What is BPCI?

Bundled Payments for Care Improvement (BPCI) was an initiative created by the Center for Medicare and Medicaid Innovation (CMMI) to test the efficacy of several different episode-based payment models in producing higher quality, moore coordinated health care at a lower cost to Medicare. BPCI was launched in 2013 concluded in 2018. The BPCI Advanced Model is a new iteration of the program and a continuation of efforts to implement episode-based payment models, also referred to as bundled payments.

Bundled Payments and BPCI

In traditional fee-for-service (FFS) payment models, providers are paid for each individual service they furnish to patients for a single illness or course of treatment. Bundled payments provide a single, comprehensive payment that covers all services provided during a patient’s episode of care (services provided to a beneficiary with a medical condition within a specific time frame and across the continuum of care).

Medicare has been working towards reducing healthcare costs through episode-based payments for more than three decades, beginning with the introduction of the inpatient prospective payment system (IPPS) in 1983. BPCI was the most ambitious and wide-ranging bundled payment initiative CMS had ever attempted, and included hospitals, physician groups, post-acute facilities, and more. BPCI participants could choose from one of four models, and three of the four models gave participants the ability to further specify which of 48 different clinical episodes they would include.

Each of the four BPCI models had important differences in which portions of the continuum of care were included, as well as in how payments were made and discounts calculated. Specifically, each model varied in:

  • Eligible participants
  • Clinical conditions included
  • Included services (various combinations of inpatient, post-acute, and readmissions)
  • Expected discount
  • The method for provider payments
  • Quality measures used

For a side-by-side comparison of the models in the original BPCI program, click here.

Was the Initiative Effective?

The overarching goal of bundled payment models, including BPCI, is to reduce the cost of care while preserving or improving outcomes. There is clear evidence that BPCI participants that included surgical procedures in their bundle have achieved both cost and quality improvements, but more progress needs to be made in bundles focused on chronic conditions. Timing may be an issue, as hospitalizations correlate well as the beginning of a surgery-involved episode, but are unlikely to align with the onset of a chronic medical condition. In order to thrive under bundles for chronic conditions, hospitals will have to take a more proactive approach and tackle non-clinical issues that feed into chronic conditions, including social determinants, though most currently lack the mechanisms to do so.

BPCI Advanced

The Bundled Payments for Care Improvement Advanced (BPCI Advanced) Model is the new iteration of BPCI. The new model aims to build on the successes of BPCI, while making modifications to correct deficiencies in the old program. Some key differences include:

  • A wider view of the episode of care – the duration of all clinical episodes now includes the anchor stay + 90 days, while the original BPCI program allowed participants to choose from 30- 60- or 90-day bundles.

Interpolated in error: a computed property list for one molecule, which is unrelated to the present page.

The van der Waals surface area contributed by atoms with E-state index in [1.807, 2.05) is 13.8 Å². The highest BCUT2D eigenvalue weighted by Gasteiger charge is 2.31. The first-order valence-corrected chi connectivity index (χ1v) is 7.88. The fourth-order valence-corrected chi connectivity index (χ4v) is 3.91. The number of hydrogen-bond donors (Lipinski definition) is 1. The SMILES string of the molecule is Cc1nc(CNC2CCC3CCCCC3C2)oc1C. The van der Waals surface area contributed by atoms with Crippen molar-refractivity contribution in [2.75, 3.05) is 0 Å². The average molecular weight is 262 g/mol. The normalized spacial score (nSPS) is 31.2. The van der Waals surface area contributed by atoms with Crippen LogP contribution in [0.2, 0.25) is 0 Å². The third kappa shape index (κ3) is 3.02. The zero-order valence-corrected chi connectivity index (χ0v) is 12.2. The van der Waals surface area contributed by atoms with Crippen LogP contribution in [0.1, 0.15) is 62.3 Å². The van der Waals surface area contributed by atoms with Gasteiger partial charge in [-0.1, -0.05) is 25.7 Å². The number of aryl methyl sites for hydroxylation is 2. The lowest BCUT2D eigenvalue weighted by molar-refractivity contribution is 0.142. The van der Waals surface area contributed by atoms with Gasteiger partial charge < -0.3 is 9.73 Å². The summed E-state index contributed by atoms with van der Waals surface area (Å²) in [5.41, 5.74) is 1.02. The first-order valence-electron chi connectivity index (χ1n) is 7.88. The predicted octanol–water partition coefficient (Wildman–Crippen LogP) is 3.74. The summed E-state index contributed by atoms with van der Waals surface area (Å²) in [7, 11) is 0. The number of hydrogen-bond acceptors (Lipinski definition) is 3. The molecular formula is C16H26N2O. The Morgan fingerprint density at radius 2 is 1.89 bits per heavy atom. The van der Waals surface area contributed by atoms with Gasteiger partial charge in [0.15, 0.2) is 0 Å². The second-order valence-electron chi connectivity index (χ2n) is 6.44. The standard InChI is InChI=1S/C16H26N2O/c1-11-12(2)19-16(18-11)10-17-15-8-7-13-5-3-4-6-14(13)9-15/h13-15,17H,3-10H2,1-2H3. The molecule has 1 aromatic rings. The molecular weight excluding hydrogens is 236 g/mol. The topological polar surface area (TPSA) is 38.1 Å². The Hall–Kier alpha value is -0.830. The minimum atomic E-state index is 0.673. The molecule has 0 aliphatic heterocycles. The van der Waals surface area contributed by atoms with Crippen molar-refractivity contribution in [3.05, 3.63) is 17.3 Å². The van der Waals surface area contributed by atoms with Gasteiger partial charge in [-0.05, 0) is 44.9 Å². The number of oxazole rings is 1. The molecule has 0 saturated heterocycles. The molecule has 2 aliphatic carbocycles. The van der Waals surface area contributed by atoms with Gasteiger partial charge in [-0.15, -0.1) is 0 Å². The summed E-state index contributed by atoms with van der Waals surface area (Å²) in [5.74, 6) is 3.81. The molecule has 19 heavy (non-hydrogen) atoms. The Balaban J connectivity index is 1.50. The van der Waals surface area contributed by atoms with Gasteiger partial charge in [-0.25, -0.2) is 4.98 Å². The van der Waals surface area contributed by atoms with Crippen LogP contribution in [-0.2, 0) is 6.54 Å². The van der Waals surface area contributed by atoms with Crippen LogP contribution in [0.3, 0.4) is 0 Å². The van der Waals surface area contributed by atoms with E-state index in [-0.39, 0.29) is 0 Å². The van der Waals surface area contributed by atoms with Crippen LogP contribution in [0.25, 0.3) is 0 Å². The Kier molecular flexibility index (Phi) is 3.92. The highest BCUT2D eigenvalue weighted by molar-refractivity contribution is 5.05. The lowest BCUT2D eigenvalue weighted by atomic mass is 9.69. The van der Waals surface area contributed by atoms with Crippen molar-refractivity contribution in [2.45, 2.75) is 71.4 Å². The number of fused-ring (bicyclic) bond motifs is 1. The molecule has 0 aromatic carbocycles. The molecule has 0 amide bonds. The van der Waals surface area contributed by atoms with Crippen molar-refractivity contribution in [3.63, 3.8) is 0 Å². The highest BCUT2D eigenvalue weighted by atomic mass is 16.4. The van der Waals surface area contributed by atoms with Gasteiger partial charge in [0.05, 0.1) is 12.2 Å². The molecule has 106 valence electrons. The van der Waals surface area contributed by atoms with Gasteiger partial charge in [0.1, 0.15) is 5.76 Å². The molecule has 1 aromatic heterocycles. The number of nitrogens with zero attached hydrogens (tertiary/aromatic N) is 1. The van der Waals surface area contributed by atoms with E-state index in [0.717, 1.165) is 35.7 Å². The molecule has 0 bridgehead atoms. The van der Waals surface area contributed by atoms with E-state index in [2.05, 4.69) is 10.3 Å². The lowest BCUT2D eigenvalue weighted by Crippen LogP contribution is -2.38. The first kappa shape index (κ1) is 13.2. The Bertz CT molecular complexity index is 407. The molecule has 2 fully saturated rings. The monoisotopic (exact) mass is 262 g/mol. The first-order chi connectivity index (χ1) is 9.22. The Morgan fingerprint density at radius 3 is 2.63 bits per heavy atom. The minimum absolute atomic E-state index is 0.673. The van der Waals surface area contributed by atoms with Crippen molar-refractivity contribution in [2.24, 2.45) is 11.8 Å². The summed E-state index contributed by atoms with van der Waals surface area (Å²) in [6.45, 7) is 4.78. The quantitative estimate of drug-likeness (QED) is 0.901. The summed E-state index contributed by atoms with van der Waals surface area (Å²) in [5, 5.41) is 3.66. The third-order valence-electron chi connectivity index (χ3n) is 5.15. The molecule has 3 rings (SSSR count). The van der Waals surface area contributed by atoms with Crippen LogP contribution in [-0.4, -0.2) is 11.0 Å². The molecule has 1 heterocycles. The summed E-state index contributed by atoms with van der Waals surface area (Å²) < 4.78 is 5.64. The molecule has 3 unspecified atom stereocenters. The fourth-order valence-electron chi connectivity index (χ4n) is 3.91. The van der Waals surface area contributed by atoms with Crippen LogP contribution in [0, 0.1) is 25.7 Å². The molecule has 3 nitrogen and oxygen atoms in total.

• There is a higher element of risk, with the following elements all playing a role:
    • Fewer exclusions are allowed – all Part A services resulting from the Anchor Stay/Procedure are be included, as well as post-acute services, including home and hospice care. Participants must expand their cost and quality efforts to include services previously excluded from the bundle.
    • Up to 10% of payments are at risk for quality performance – this differs from the original program, which had no quality component.
    • Downside financial risk will take effect immediately – the phase-in period utilized in the original program is not part of BPCI Advanced.
    • Outliers are more narrowly defined as the 1st and 99th percentile – the original program allowed three tracks (1st and 999th, 5th and 95th, or 5th and 75th) for determining which patients episodes would be capped before inclusion in cost calculations, based on their status as an outlier.
  • Changes to align with other quality programs, prevent overlap, and incentivize physician group practices (PGPs):
    • BPCI Advanced will qualify as an Advanced Alternative Payment Model (Advanced APM) through the Medicare Access and CHIP Reauthorization Act (MACRA) – this could incentivize physician group practices and hospital-employed physicians to participate in order to avoid payment adjustments under the Merit-based Incentive Payment System (MIPS).
    • Next Generation or Track 3 MSSP ACOs are excluded – participants in these and other APMs will need to be aware of the rules regarding how and when various payment models may be implemented.
    • Hospitals could lose episodes to PGPs – in the original BPCI program PGPs were in the minority, and were at a disadvantage if they joined in Phase II as opposed to Phase 1. Under BPCI Advanced, PGPs will always take precedence.

The opportunities presented by BPCI Advanced will allow participants to progress in terms of value-based care, but will also present increased risk and less flexibility than the original program. It remains to be seen whether the updates to the BPCI model will produce additional benefits, but it’s clear that CMS will continue to drive towards value-based care with episode-based reimbursement models.

Additional resources:

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